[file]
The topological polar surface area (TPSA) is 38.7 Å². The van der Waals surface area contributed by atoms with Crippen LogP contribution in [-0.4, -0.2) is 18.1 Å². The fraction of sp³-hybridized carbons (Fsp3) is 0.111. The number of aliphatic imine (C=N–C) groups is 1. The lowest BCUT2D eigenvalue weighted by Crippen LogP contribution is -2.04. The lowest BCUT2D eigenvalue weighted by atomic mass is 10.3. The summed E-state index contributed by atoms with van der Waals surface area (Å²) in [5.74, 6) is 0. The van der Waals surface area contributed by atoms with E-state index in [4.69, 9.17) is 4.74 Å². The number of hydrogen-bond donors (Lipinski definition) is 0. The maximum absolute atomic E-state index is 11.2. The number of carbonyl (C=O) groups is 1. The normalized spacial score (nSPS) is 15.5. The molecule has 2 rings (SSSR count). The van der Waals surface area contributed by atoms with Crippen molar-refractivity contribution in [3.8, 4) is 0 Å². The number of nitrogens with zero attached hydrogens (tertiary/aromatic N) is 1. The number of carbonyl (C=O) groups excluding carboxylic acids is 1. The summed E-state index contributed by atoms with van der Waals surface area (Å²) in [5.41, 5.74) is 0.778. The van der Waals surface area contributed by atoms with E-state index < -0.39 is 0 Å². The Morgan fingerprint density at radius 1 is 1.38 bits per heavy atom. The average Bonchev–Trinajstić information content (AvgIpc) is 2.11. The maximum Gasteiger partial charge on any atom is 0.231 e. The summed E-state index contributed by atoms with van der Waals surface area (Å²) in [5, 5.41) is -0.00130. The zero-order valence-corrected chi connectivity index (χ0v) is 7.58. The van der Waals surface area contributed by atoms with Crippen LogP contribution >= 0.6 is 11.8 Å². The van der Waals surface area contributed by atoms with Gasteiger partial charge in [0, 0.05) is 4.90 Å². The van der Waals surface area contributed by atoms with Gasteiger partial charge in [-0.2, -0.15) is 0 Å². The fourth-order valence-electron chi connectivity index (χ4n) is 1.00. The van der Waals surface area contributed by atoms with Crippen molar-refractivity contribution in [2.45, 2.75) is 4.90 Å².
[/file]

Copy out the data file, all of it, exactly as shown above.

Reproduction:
The topological polar surface area (TPSA) is 38.7 Å². The van der Waals surface area contributed by atoms with Crippen LogP contribution in [-0.4, -0.2) is 18.1 Å². The fraction of sp³-hybridized carbons (Fsp3) is 0.111. The number of aliphatic imine (C=N–C) groups is 1. The lowest BCUT2D eigenvalue weighted by Crippen LogP contribution is -2.04. The lowest BCUT2D eigenvalue weighted by atomic mass is 10.3. The summed E-state index contributed by atoms with van der Waals surface area (Å²) in [5.74, 6) is 0. The van der Waals surface area contributed by atoms with E-state index in [4.69, 9.17) is 4.74 Å². The number of hydrogen-bond donors (Lipinski definition) is 0. The maximum absolute atomic E-state index is 11.2. The number of carbonyl (C=O) groups is 1. The normalized spacial score (nSPS) is 15.5. The molecule has 2 rings (SSSR count). The van der Waals surface area contributed by atoms with Crippen molar-refractivity contribution in [3.8, 4) is 0 Å². The number of nitrogens with zero attached hydrogens (tertiary/aromatic N) is 1. The number of carbonyl (C=O) groups excluding carboxylic acids is 1. The summed E-state index contributed by atoms with van der Waals surface area (Å²) in [5.41, 5.74) is 0.778. The van der Waals surface area contributed by atoms with E-state index < -0.39 is 0 Å². The Morgan fingerprint density at radius 1 is 1.38 bits per heavy atom. The average Bonchev–Trinajstić information content (AvgIpc) is 2.11. The maximum Gasteiger partial charge on any atom is 0.231 e. The summed E-state index contributed by atoms with van der Waals surface area (Å²) in [5, 5.41) is -0.00130. The zero-order valence-corrected chi connectivity index (χ0v) is 7.58. The van der Waals surface area contributed by atoms with Crippen LogP contribution >= 0.6 is 11.8 Å². The van der Waals surface area contributed by atoms with Gasteiger partial charge in [0, 0.05) is 4.90 Å². The van der Waals surface area contributed by atoms with Gasteiger partial charge in [-0.2, -0.15) is 0 Å². The fourth-order valence-electron chi connectivity index (χ4n) is 1.00. The van der Waals surface area contributed by atoms with Crippen molar-refractivity contribution in [2.45, 2.75) is 4.90 Å².